HP LaserJet Pro MFP M281fdw Review

We were happy with the LaserJet Pro MFp M281fdw's performance during our wireless laser printer tests. It has a resolution of 600 x 600 dots per inch (dpi), which is good enough for most projects.

Top Ten Reviews Verdict

The HP LaserJet Pro MFP M281fdw multi-function color laser printer is compact and prints crisp, clean text.


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    It prints great-looking text.


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    We found print errors in the photos we printed.

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We were happy with the LaserJet Pro MFp M281fdw's performance during our wireless laser printer tests. It has a resolution of 600 x 600 dots per inch (dpi), which is good enough for most projects. We detected only a few stray dots of toner in the numerous documents we printed, and the text the machine produced was very readable. Even in some of our trickier tests, the print'er quality exceeded that of the HP's larger, more feature-rich MFP M477fdw. Based on our tests, we believe the MFP M281fdw is one of the best printers for printing text and a good value for the price. 

The photos and graphics it prints are of pretty average quality for a laser printer – laser printers struggle to create detail and can’t print photos as well as inkjet models. When we printed images and photos with the MFP M281fdw, we found a few more glaring printing errors than we did with other laser printer models we tested. For example, it produced the same banding and pixelation as the MFP M477fdw. Also, while it had good color accuracy, there were several large bald spots without any color in the same place on multiple pages – right in the middle of graphics or images. Its image print quality was disappointing because the printer did so well in our other tests.

The HP LaserJet Pro MFP M281fdw is smaller than its sister, the MFP-M477fdw. However, it can handle the same heavy-duty workload as our best value pick, the Dell Color Cloud Multifunction printer – up to 2,500 pages per month. The MFP M281fdw’s main input tray holds the standard 250 pages, but it doesn’t have a secondary tray. While this saves you some space, you might have to change paper or refill the machine more frequently. The printer has a single-page document tray for making quick scans.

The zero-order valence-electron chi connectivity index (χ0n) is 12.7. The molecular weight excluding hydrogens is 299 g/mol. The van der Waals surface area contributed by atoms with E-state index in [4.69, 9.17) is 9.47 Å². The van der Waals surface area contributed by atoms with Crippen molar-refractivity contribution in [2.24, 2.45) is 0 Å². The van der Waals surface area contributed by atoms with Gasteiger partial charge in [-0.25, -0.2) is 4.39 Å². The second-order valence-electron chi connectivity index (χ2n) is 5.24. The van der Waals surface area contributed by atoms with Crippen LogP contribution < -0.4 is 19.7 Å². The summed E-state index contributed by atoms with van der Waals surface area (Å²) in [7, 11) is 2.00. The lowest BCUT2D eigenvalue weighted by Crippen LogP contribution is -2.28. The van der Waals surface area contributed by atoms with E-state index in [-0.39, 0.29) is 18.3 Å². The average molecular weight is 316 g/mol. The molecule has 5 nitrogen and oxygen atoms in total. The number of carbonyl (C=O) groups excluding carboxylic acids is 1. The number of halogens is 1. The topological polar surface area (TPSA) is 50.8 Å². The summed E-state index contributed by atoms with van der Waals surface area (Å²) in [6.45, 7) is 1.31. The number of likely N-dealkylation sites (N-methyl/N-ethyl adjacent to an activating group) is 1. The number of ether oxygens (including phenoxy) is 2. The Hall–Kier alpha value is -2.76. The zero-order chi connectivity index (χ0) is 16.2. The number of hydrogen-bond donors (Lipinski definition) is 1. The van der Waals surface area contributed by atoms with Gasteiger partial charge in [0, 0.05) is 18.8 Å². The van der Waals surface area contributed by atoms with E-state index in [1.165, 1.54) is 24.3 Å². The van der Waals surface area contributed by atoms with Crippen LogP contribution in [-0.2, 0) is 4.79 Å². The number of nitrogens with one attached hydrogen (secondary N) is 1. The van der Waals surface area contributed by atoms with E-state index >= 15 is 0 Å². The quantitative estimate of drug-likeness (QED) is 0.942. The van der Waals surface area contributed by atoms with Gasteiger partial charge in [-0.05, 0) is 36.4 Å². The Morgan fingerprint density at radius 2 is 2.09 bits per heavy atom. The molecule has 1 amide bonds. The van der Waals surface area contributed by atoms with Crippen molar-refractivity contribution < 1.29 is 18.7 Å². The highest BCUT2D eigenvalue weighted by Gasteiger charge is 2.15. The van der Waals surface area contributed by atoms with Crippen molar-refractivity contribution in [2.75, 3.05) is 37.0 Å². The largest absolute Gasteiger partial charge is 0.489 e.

Just like with the HP LaserJet Pro MFP M477fdw, we had a bit of trouble getting this printer’s auto-duplexing feature, which allows the machine to print on both sides of a sheet of paper, to work. We downloaded the most recent drivers and got it going but only after making a few phone calls, writing some emails, and researching in the printer’s online forums and manuals.

The LaserJet Pro MFP M281fdw has a 2.7-inch touchscreen display. Because of its small size, it’s harder to enter setting and connectivity information than it is on HP’s bigger MFP M477fdw model.

Like many of HP’s products, the LaserJet Pro MFP M281fdw has a lot of connectivity options. However, it isn’t NFC-capable – a feature that allows you to connect your smartphones and tablets to the printer by touching the two devices together. You can still use the company’s app to print from your mobile devices and the cloud. The printer can connect to your computer both through a wired connection or wireless network, which is standard. Also, there’s a convenient USB port on the front of the machine.

In theory, HP has all the support options we look for, including a one-year warranty and phone support. However, we didn’t feel very supported when we encountered problems with the printer. A lot of our requests dead-ended in having to wait several days for an email from technical support rather than getting help immediately.


Despite seeing a few large errors in the print tests we conducted, which are likely an aberration specific to the machine we tested, we think this printer is a good value. It printed clear text, and it is a convenient compact size. It also has all the basic connectivity options we look for, though it’s missing a few extra features and a secondary paper tray.

Jessica Richards

Jessica Richards is a former writer for Top Ten Reviews. She graduated with a master’s degree in English from Weber State University, where she now teaches. You'll find her bylines across a number of articles concerning software, especially when it comes to typing software. She has also written about grammar checker software packages too.